Columnist J.M. Sorrell: Not a drag

  • Hors D'oeuvres welcomes the audience to the Three County Fairgrounds and the entertainment portion of Northampton's Pride march on May 5, 2018, which included a performance by members of the Duffy Academy of Irish Dance. STAFF FILE PHOTO/KEVIN GUTTING

Published: 6/4/2019 7:00:23 PM

Misogyny is not normative in Northampton. We have a deep and rich feminist herstory.

Women own many of the city’s independent businesses. The state representative and senator ran their campaigns as progressive feminist activists. A majority of residents in Northampton and the surrounding towns trust and appreciate that empowered women contribute to a thriving community for all. Most of us recognize this is not commonplace throughout the country.

I came here in 1982 as a young lesbian and budding feminist, and I remain in awe of the women who established organizations and safe places long before I arrived. There are larger cities in the United States that are known as gay-friendly, yet Northampton is unique in its base as a lesbian feminist community. Gay men, bisexuals, and transgender people have benefited from and contributed to this configuration in recent decades.

Patriarchal tendencies have sometimes threatened our feminist foundation, and this has played out in the evolution of our annual LGBT pride event. There was the year that “bisexual” was added to “Lesbian and Gay Liberation March.” Passionate discussion ensued about the potential erasure of lesbian identity, and sure enough, there were no lesbian speakers or performers the first year the committee expanded the language.

Given that a large majority of the participants were lesbians, this did not go over well. Eventually bisexual and transgender were added, and there seemed to be a balance and understanding of inclusivity for years. Performers and speakers were chosen to ensure representation from each contingent.

In recent years, I have served as Noho Pride’s spokesperson. I know how hard key people work to organize this event, and I have much respect for the planning and implementation that is no small thing year after year. My loyalty is such that I have suggested to critics and fans alike that there is something for everyone at the annual Noho Pride event; however, I have a problem with men ridiculing women as sport.

I am not alone in my criticism of drag queen performance as misogyny. Younger feminists have written about it being akin to blackface. Why is it OK for men to exploit women with this narrow and damaging version of femininity? Why is it acceptable for men to liberate themselves from their toxic masculinity by making a mockery of women? Why did it dominate the stage on Noho Pride Day? How did we arrive here?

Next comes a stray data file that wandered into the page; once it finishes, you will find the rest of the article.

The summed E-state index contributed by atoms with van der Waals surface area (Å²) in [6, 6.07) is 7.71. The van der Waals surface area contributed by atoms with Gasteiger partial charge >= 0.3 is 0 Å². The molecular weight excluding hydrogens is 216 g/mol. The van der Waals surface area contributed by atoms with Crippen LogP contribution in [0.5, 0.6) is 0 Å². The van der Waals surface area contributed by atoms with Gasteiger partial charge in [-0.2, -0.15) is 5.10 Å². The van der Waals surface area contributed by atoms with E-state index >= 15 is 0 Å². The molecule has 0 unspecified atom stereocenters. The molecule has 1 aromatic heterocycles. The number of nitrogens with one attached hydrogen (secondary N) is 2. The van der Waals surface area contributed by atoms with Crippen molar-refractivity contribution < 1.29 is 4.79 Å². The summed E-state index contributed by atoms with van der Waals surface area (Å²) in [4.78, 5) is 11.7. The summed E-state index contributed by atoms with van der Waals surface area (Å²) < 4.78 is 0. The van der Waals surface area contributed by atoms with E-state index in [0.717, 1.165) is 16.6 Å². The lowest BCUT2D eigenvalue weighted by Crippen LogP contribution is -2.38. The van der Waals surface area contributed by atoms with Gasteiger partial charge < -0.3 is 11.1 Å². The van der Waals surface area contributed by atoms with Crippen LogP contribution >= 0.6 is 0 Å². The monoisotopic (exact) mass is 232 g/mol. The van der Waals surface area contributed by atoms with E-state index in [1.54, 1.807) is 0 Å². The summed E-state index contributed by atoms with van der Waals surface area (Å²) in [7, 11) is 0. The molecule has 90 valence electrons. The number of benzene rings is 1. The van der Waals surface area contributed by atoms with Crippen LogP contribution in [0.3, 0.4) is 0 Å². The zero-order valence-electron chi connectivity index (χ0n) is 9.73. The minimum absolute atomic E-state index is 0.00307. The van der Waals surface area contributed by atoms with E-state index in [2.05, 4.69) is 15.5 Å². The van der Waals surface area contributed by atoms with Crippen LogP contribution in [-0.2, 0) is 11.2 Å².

Upon entry to the city’s parking garage, visitors are greeted with the sign: Northampton: Where the coffee is strong and so are the women. It is not referring to cartoonish, negative stereotypes of women.

Allies and colleagues have told me the daylong drag show made them feel uncomfortable, and that if there had been one short segment, that would have been understandable. And what about drag kings? Is it the same thing? No. Men are the oppressor group, and in drag, they mock women who are subordinate under patriarchy.

Is it transphobic to criticize drag? No. Transgender people have expressed feeling objectified by this extreme form of misogyny. Drag does nothing to advance the cause of transgender people who identify with non-oppressive representations of either gender or who embrace fluidity and non-binary identity.

Mainstream members of our community may find this confusing. What I say is that it is never OK to engage in misogyny in a world rife with it. Gender expression should not be unleashed only to oppress women.

It is completely unacceptable to receive such excessive mockery of women by men as normative. The annual Noho Pride march/parade reflects our tapestry beautifully, and the entertainment and speakers should as well. Change and evolution are healthy. The march of 1982 does not resemble today’s amazing diverse event. We gather to both celebrate and support each other politically.

In previous years, the stage has had Pamela Means, the Raging Grannies, the Gay Men’s Chorus, the director of GLAD or MassEquality, lesbian emcees, transgender musicians, Melissa Ferrick, and elected official speakers — to name a few.

To be fair, it can be challenging to organize this. But we live between New York and Boston, where talent abounds. Plus we have a plethora of musicians and speakers in our region. Where is the Puerto Rican music? Given the large number of allies who attend, they should be represented as well. It is impossible to have every form of representation on the stage, but it is easy to see the expansion of participants and to try to complement it.

I should have spoken up sooner. What stopped me? Not wanting to be divisive or put Noho Pride in a difficult place publicly. I had been asked about drag in previous years when interviewed on the radio or for articles, and I would just skim past it. My feminist self knew better. Mea culpa.

J.M. Sorrell is a feminist first. She is a social justice and cultural competence trainer, a wedding officiant of 15 years, and a health care advocate. JM believes that the annual LGBTQ festival should be actively reflective of the feminist principles of the region.

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